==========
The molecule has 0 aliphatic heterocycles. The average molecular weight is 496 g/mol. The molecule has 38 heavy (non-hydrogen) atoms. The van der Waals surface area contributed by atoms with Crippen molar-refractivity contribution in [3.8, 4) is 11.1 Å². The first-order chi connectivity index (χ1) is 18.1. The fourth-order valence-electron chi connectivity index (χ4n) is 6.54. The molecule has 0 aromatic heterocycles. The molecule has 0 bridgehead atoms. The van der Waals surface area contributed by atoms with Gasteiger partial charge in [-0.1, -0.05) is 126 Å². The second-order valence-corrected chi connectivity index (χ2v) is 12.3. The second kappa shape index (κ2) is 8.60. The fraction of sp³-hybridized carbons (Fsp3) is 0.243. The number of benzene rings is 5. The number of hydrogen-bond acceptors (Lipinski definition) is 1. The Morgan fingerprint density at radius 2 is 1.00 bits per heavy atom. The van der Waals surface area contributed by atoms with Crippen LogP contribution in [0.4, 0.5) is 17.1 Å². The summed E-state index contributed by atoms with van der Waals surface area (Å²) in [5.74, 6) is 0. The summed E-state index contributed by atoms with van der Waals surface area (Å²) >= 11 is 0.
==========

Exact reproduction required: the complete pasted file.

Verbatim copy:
The molecule has 0 aliphatic heterocycles. The average molecular weight is 496 g/mol. The molecule has 38 heavy (non-hydrogen) atoms. The van der Waals surface area contributed by atoms with Crippen molar-refractivity contribution in [3.8, 4) is 11.1 Å². The first-order chi connectivity index (χ1) is 18.1. The fourth-order valence-electron chi connectivity index (χ4n) is 6.54. The molecule has 0 aromatic heterocycles. The molecule has 0 bridgehead atoms. The van der Waals surface area contributed by atoms with Gasteiger partial charge in [-0.1, -0.05) is 126 Å². The second-order valence-corrected chi connectivity index (χ2v) is 12.3. The second kappa shape index (κ2) is 8.60. The fraction of sp³-hybridized carbons (Fsp3) is 0.243. The number of benzene rings is 5. The number of hydrogen-bond acceptors (Lipinski definition) is 1. The Morgan fingerprint density at radius 2 is 1.00 bits per heavy atom. The van der Waals surface area contributed by atoms with Crippen LogP contribution in [0.4, 0.5) is 17.1 Å². The summed E-state index contributed by atoms with van der Waals surface area (Å²) in [5.74, 6) is 0. The summed E-state index contributed by atoms with van der Waals surface area (Å²) >= 11 is 0.